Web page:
Perhaps more significant than the new dishes were the new plants and animals the
Europeans introduced to Colombia.
Although hundreds of plants and animals were introduced to the region by the Europeans,
a few of the most important of these were wheat, rice, pigs, chicken, and cattle.
Others were also introduced and are now common in Colombia, although they differ
in terms of popularity and importance. Some of these include onions, cilantro, garlic,
black pepper, limes, broccoli, cucumbers, carrots, lettuce, olives, bananas, apples,
Since the late 1800s the food in Colombia has changed in
a number of ways, but most importantly in terms of production, transportation, and
availability. Due to advances in technology, better transportation and storage techniques
have allowed for the importation (and exportation) of foreign foods and better preservation
methods have increased the shelf life of foods as they now have access to foods
that are not in season. Despite the technological changes, few people have truly
altered what they eat so much as they have changed how they eat and what they eat
In recent decades the people's diet is again being added to, although the traditional
foods have not changed much. The base diet in the country is nearly identical today
as it has been in the past, but in the past couple centuries a number of ethnic
restaurants have been opened in Bogota and other large cities or tourist cities,
giving the country more diversity, although few people ever eat these foods and
those that do rarely eat them regularly.
When & Where to Eat
The first meal of the day in Colombia is breakfast, which
is often small as it consists of a small amount of food as well as coffee or tea,
but little else. Mornings are often times interrupted by a small snack served with
additional tea or coffee.
Lunch is usually the largest meal of the day in Colombia
and it tends to last from about noon to 2:00 or 3:00 pm as during this time many
people go home to eat, meaning shops are often closed. Lunch almost always consists
of a soup, a meat (or seafood), potatoes, rice, and other fruits or vegetables,
including fried plantains or cassava. It is often finished with coffee or tea and
in some places a siesta, or nap. Most people still eat lunch at home, but
in some places, especially in the larger cities, this is slowly ending as people
eat at work, from street vendors, or in restaurants in order to avoid the long mid-day
Because of the large lunch, dinner tends to be a bit smaller and is not usually
served until 8:00 pm at the earliest. More commonly dinner is served at about 10:00
pm and at large gatherings, parties, or business meetings it may begin even later.
If eating dinner in the home, it tends to be a rather small meal, but for parties,
large gatherings, or business dinners it can be a huge feast.
Beans: beans are served with numerous dishes as a side
Bread: breads are served with many meals
Corn: corn is used to make a number of dishes
Plantains: perhaps the most common side with Caribbean-inspired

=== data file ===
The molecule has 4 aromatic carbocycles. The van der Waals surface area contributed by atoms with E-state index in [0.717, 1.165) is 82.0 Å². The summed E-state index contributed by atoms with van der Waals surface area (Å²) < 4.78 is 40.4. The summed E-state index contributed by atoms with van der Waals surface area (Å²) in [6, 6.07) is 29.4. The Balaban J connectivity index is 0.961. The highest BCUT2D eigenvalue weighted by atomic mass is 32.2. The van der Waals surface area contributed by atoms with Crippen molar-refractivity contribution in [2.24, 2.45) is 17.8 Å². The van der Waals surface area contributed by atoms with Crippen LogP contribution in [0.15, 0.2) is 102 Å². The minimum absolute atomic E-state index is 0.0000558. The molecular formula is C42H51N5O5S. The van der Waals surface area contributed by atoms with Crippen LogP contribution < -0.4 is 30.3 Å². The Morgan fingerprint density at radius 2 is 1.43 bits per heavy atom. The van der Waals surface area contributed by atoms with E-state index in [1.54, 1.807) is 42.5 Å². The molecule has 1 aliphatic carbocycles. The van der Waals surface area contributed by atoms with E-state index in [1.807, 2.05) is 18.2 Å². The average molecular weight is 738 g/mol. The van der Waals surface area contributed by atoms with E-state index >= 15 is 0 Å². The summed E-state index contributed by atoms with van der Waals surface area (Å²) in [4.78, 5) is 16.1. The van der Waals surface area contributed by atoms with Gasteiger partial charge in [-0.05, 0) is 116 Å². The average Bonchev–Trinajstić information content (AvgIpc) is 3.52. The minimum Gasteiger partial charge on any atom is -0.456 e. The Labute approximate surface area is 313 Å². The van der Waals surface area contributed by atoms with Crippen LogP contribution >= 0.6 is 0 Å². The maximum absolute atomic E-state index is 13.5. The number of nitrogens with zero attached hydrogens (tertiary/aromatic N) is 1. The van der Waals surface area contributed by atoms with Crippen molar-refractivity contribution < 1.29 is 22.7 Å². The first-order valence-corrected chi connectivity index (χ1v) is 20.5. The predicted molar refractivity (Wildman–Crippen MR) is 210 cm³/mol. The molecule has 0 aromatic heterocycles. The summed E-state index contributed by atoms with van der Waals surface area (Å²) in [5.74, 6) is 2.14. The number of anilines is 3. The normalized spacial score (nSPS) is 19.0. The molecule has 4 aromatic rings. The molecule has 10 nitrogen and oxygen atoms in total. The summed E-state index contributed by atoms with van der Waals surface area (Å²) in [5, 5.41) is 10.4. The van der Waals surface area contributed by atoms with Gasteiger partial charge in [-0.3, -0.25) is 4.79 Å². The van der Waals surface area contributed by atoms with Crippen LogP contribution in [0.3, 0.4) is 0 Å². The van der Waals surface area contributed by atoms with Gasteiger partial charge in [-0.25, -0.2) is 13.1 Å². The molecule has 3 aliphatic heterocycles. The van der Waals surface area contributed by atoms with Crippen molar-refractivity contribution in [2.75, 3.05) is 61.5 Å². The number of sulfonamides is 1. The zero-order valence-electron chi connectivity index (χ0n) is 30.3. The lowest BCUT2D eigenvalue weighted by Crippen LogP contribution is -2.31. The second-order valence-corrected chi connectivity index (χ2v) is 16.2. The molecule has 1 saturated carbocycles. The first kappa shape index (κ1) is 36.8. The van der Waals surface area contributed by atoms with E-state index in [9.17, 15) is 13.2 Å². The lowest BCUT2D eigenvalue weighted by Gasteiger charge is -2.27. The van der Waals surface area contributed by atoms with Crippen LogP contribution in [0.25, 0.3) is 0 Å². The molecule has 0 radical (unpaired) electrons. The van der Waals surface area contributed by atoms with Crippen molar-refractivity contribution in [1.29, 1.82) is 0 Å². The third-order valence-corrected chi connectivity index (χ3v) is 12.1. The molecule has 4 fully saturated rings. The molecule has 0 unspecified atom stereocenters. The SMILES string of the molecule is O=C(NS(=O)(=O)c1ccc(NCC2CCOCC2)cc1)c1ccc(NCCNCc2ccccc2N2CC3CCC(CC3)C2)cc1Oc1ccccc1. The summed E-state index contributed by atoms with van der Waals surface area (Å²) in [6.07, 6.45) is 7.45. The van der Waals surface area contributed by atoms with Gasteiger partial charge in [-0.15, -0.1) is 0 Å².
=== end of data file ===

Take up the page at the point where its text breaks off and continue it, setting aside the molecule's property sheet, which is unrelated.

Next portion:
Potatoes: a common side dish, usually potatoes are not served with
Rice: a common side dish that replaces quinoa, usually rice is
not served with other starches
Suero: similar to yogurt and sour cream, this Middle Eastern
food is now a staple along the Caribbean coast
Regional Variations, Specialties, & Unique Dishes
Ajiaco: this, one of the national dishes, is a potato
soup with chicken, corn on the cob, avocado, and numerous herbs
Bandeja paisa: this national dish has it all, including
beans, pork, meat, plantains, rice, chorizo, and more
Changua: soup with eggs, potatoes, garlic, onions, and
cilantro in a rib-based broth with milk
Patacones: twice-fried plantain patties usually served
as a side; this can also be stuffed with cheese and other ingredients
Tamales Tolimenses: found in Tolima, the corn-dough is
filled with rice, chicken, pork, potatoes, peas, carrots and other foods and spices
If you're lucky enough to be invited to a Colombian's
home, which is more common than it is in many South American countries, be sure
to come with a gift such as wine, chocolates, or a cake. Also dress nicely if you're
meeting locals in their home or are meeting business acquaintances. If you are simply
eating at a restaurant with friends the dress is a bit more casual, but you should
still wear nice clothing.
When meeting locals for a meal be sure to arrive about 30-45 minutes late and up
to an hour late for a party. Greet everyone when you arrive; men generally shake
hands, while women may kiss each other on the check, but this varies based upon
the relationship. As you begin socializing avoid sensitive subjects like religion,
politics, money, or even business, although you may be at a business meal (let your
host bring up business prior to discussing this).
When you are directed to the table, let your host seat you as they may have a place
for you; be aware that men and women generally sit on opposite sides of the table
and the hosts will often sit at the heads of the table. Stand beside your chair
until your host sits, then let women sit first. From this point on you are stuck
at the table as getting up during a meal is considered rude. In a restaurant you
may be seated at the same table as other people; politely ignore them, although
some people may engage you in conversation if they notice you are foreign.
The host will often begin the drinking with a toast, generally just the word "salud"